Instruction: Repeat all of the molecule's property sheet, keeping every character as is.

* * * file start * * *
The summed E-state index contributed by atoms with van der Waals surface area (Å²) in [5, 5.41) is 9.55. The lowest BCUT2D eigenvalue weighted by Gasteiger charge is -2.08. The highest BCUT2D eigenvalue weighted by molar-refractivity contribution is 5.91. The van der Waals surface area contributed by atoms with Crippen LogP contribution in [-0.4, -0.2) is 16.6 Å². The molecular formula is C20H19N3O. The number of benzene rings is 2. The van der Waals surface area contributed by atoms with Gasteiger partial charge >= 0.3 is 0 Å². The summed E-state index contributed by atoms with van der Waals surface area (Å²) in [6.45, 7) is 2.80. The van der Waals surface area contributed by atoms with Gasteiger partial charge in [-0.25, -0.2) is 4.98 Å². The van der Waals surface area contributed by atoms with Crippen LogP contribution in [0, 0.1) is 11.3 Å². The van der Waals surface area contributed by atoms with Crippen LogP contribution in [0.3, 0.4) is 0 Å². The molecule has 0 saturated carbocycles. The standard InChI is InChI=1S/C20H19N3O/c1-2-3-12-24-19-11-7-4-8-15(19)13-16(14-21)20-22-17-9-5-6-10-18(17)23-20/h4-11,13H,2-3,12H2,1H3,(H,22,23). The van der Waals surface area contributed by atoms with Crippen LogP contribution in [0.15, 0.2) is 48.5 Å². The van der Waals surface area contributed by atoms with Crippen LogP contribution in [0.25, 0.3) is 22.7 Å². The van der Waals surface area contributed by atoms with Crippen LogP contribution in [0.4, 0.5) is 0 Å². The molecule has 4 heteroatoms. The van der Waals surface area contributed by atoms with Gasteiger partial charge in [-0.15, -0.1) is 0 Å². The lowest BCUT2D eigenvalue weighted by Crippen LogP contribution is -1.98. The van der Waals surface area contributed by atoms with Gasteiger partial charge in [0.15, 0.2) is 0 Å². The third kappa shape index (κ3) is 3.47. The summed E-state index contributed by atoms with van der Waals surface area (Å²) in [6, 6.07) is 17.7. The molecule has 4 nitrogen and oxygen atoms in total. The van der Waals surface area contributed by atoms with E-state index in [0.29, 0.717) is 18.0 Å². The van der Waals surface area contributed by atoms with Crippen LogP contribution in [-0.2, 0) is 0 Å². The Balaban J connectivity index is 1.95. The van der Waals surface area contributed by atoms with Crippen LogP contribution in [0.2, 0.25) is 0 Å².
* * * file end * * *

The summed E-state index contributed by atoms with van der Waals surface area (Å²) in [5, 5.41) is 9.55. The lowest BCUT2D eigenvalue weighted by Gasteiger charge is -2.08. The highest BCUT2D eigenvalue weighted by molar-refractivity contribution is 5.91. The van der Waals surface area contributed by atoms with Crippen LogP contribution in [-0.4, -0.2) is 16.6 Å². The molecular formula is C20H19N3O. The number of benzene rings is 2. The van der Waals surface area contributed by atoms with Gasteiger partial charge >= 0.3 is 0 Å². The summed E-state index contributed by atoms with van der Waals surface area (Å²) in [6.45, 7) is 2.80. The van der Waals surface area contributed by atoms with Gasteiger partial charge in [-0.25, -0.2) is 4.98 Å². The van der Waals surface area contributed by atoms with Crippen LogP contribution in [0, 0.1) is 11.3 Å². The van der Waals surface area contributed by atoms with Crippen LogP contribution in [0.3, 0.4) is 0 Å². The molecule has 0 saturated carbocycles. The standard InChI is InChI=1S/C20H19N3O/c1-2-3-12-24-19-11-7-4-8-15(19)13-16(14-21)20-22-17-9-5-6-10-18(17)23-20/h4-11,13H,2-3,12H2,1H3,(H,22,23). The van der Waals surface area contributed by atoms with Crippen LogP contribution in [0.15, 0.2) is 48.5 Å². The van der Waals surface area contributed by atoms with Crippen LogP contribution in [0.25, 0.3) is 22.7 Å². The van der Waals surface area contributed by atoms with Crippen LogP contribution in [0.4, 0.5) is 0 Å². The molecule has 4 heteroatoms. The van der Waals surface area contributed by atoms with Gasteiger partial charge in [-0.15, -0.1) is 0 Å². The lowest BCUT2D eigenvalue weighted by Crippen LogP contribution is -1.98. The van der Waals surface area contributed by atoms with Gasteiger partial charge in [0.15, 0.2) is 0 Å². The third kappa shape index (κ3) is 3.47. The summed E-state index contributed by atoms with van der Waals surface area (Å²) in [6, 6.07) is 17.7. The molecule has 4 nitrogen and oxygen atoms in total. The van der Waals surface area contributed by atoms with E-state index in [0.29, 0.717) is 18.0 Å². The van der Waals surface area contributed by atoms with Crippen LogP contribution in [-0.2, 0) is 0 Å². The Balaban J connectivity index is 1.95. The van der Waals surface area contributed by atoms with Crippen LogP contribution in [0.2, 0.25) is 0 Å².